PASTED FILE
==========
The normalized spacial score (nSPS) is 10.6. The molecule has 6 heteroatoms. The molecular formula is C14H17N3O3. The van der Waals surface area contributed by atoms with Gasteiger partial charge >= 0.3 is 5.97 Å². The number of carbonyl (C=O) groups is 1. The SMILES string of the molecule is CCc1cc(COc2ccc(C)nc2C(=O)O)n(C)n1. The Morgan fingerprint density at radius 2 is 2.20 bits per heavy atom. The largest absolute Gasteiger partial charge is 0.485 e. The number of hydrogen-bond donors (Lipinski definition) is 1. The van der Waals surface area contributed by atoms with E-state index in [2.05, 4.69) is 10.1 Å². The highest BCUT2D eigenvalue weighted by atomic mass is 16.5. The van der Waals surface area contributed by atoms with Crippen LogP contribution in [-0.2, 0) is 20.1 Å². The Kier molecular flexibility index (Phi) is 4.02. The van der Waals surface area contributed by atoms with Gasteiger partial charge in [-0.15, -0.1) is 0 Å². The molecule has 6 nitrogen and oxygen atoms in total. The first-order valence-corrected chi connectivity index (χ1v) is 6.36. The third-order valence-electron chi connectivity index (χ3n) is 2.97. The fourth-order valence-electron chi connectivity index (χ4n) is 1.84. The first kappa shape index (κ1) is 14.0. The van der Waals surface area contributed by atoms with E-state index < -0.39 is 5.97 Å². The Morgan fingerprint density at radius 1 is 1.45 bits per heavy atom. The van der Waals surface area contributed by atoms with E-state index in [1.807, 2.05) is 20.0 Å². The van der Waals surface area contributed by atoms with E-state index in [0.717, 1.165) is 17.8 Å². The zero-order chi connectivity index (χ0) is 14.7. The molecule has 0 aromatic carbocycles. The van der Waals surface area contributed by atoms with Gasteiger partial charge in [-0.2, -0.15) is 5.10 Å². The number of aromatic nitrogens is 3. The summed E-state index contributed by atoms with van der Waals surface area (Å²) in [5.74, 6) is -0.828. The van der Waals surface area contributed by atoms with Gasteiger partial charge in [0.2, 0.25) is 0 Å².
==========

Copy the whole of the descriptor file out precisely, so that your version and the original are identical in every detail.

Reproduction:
The normalized spacial score (nSPS) is 10.6. The molecule has 6 heteroatoms. The molecular formula is C14H17N3O3. The van der Waals surface area contributed by atoms with Gasteiger partial charge >= 0.3 is 5.97 Å². The number of carbonyl (C=O) groups is 1. The SMILES string of the molecule is CCc1cc(COc2ccc(C)nc2C(=O)O)n(C)n1. The Morgan fingerprint density at radius 2 is 2.20 bits per heavy atom. The largest absolute Gasteiger partial charge is 0.485 e. The number of hydrogen-bond donors (Lipinski definition) is 1. The van der Waals surface area contributed by atoms with E-state index in [2.05, 4.69) is 10.1 Å². The highest BCUT2D eigenvalue weighted by atomic mass is 16.5. The van der Waals surface area contributed by atoms with Crippen LogP contribution in [-0.2, 0) is 20.1 Å². The Kier molecular flexibility index (Phi) is 4.02. The van der Waals surface area contributed by atoms with Gasteiger partial charge in [-0.15, -0.1) is 0 Å². The molecule has 6 nitrogen and oxygen atoms in total. The first-order valence-corrected chi connectivity index (χ1v) is 6.36. The third-order valence-electron chi connectivity index (χ3n) is 2.97. The fourth-order valence-electron chi connectivity index (χ4n) is 1.84. The first kappa shape index (κ1) is 14.0. The van der Waals surface area contributed by atoms with E-state index < -0.39 is 5.97 Å². The Morgan fingerprint density at radius 1 is 1.45 bits per heavy atom. The van der Waals surface area contributed by atoms with E-state index in [1.807, 2.05) is 20.0 Å². The van der Waals surface area contributed by atoms with E-state index in [0.717, 1.165) is 17.8 Å². The zero-order chi connectivity index (χ0) is 14.7. The molecule has 0 aromatic carbocycles. The van der Waals surface area contributed by atoms with Gasteiger partial charge in [-0.2, -0.15) is 5.10 Å². The number of aromatic nitrogens is 3. The summed E-state index contributed by atoms with van der Waals surface area (Å²) in [5.74, 6) is -0.828. The van der Waals surface area contributed by atoms with Gasteiger partial charge in [0.2, 0.25) is 0 Å².